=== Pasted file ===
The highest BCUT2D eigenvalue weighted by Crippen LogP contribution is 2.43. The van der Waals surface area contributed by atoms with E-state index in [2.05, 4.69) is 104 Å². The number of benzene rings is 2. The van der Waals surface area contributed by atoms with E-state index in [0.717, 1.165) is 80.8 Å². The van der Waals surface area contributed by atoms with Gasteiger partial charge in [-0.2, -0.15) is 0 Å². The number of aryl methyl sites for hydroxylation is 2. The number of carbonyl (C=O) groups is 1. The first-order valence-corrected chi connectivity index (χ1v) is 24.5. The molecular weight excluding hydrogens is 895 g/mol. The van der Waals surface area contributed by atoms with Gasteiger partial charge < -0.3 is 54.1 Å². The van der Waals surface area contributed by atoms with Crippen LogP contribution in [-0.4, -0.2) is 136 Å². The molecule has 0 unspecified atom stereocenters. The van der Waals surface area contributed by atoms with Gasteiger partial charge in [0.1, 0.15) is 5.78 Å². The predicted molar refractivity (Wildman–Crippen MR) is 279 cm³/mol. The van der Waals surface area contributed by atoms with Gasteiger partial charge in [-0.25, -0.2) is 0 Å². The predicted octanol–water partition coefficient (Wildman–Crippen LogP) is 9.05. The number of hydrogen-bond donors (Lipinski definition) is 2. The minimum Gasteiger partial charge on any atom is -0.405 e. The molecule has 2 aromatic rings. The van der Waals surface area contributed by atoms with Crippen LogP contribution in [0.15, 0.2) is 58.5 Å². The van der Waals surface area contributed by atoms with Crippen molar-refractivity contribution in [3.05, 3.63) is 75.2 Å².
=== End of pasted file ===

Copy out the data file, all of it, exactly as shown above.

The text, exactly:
The highest BCUT2D eigenvalue weighted by Crippen LogP contribution is 2.43. The van der Waals surface area contributed by atoms with E-state index in [2.05, 4.69) is 104 Å². The number of benzene rings is 2. The van der Waals surface area contributed by atoms with E-state index in [0.717, 1.165) is 80.8 Å². The van der Waals surface area contributed by atoms with Gasteiger partial charge in [-0.2, -0.15) is 0 Å². The number of aryl methyl sites for hydroxylation is 2. The number of carbonyl (C=O) groups is 1. The first-order valence-corrected chi connectivity index (χ1v) is 24.5. The molecular weight excluding hydrogens is 895 g/mol. The van der Waals surface area contributed by atoms with Gasteiger partial charge < -0.3 is 54.1 Å². The van der Waals surface area contributed by atoms with Crippen LogP contribution in [-0.4, -0.2) is 136 Å². The molecule has 0 unspecified atom stereocenters. The van der Waals surface area contributed by atoms with Gasteiger partial charge in [0.1, 0.15) is 5.78 Å². The predicted molar refractivity (Wildman–Crippen MR) is 279 cm³/mol. The van der Waals surface area contributed by atoms with Gasteiger partial charge in [-0.25, -0.2) is 0 Å². The predicted octanol–water partition coefficient (Wildman–Crippen LogP) is 9.05. The number of hydrogen-bond donors (Lipinski definition) is 2. The minimum Gasteiger partial charge on any atom is -0.405 e. The molecule has 2 aromatic rings. The van der Waals surface area contributed by atoms with Crippen LogP contribution in [0.15, 0.2) is 58.5 Å². The van der Waals surface area contributed by atoms with Crippen molar-refractivity contribution in [3.05, 3.63) is 75.2 Å².